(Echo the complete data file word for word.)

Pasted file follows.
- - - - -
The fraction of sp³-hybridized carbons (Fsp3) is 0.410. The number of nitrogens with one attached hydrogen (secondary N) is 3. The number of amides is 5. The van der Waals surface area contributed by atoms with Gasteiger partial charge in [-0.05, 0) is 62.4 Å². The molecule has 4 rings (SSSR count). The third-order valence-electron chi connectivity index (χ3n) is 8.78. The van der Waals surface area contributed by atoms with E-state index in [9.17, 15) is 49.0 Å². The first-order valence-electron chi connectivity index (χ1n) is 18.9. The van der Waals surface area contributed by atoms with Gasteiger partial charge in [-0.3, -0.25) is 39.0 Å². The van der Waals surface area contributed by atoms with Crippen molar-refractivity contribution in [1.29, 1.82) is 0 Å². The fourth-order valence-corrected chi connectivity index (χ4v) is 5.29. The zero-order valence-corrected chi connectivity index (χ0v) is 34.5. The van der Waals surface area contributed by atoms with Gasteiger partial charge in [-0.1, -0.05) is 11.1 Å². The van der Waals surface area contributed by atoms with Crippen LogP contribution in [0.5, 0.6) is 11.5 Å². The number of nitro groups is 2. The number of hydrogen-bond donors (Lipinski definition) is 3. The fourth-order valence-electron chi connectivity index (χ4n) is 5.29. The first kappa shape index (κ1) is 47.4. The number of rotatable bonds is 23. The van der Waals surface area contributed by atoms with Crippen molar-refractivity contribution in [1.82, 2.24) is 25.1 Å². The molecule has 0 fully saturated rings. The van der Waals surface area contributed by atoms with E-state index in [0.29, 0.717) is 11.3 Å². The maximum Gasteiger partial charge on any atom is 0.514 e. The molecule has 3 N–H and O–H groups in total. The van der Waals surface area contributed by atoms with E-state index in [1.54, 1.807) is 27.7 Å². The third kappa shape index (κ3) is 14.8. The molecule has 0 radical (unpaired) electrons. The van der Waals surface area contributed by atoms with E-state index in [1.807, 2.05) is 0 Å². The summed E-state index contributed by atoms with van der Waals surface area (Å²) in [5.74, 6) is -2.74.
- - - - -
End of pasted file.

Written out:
The fraction of sp³-hybridized carbons (Fsp3) is 0.410. The number of nitrogens with one attached hydrogen (secondary N) is 3. The number of amides is 5. The van der Waals surface area contributed by atoms with Gasteiger partial charge in [-0.05, 0) is 62.4 Å². The molecule has 4 rings (SSSR count). The third-order valence-electron chi connectivity index (χ3n) is 8.78. The van der Waals surface area contributed by atoms with E-state index in [9.17, 15) is 49.0 Å². The first-order valence-electron chi connectivity index (χ1n) is 18.9. The van der Waals surface area contributed by atoms with Gasteiger partial charge in [-0.3, -0.25) is 39.0 Å². The van der Waals surface area contributed by atoms with Crippen molar-refractivity contribution in [1.29, 1.82) is 0 Å². The fourth-order valence-corrected chi connectivity index (χ4v) is 5.29. The zero-order valence-corrected chi connectivity index (χ0v) is 34.5. The van der Waals surface area contributed by atoms with Gasteiger partial charge in [-0.1, -0.05) is 11.1 Å². The van der Waals surface area contributed by atoms with Crippen LogP contribution in [0.5, 0.6) is 11.5 Å². The number of nitro groups is 2. The number of hydrogen-bond donors (Lipinski definition) is 3. The fourth-order valence-electron chi connectivity index (χ4n) is 5.29. The first kappa shape index (κ1) is 47.4. The number of rotatable bonds is 23. The van der Waals surface area contributed by atoms with Crippen molar-refractivity contribution in [1.82, 2.24) is 25.1 Å². The molecule has 0 fully saturated rings. The van der Waals surface area contributed by atoms with E-state index in [0.29, 0.717) is 11.3 Å². The maximum Gasteiger partial charge on any atom is 0.514 e. The molecule has 3 N–H and O–H groups in total. The van der Waals surface area contributed by atoms with E-state index in [1.54, 1.807) is 27.7 Å². The third kappa shape index (κ3) is 14.8. The molecule has 0 radical (unpaired) electrons. The van der Waals surface area contributed by atoms with E-state index in [1.807, 2.05) is 0 Å². The summed E-state index contributed by atoms with van der Waals surface area (Å²) in [5.74, 6) is -2.74.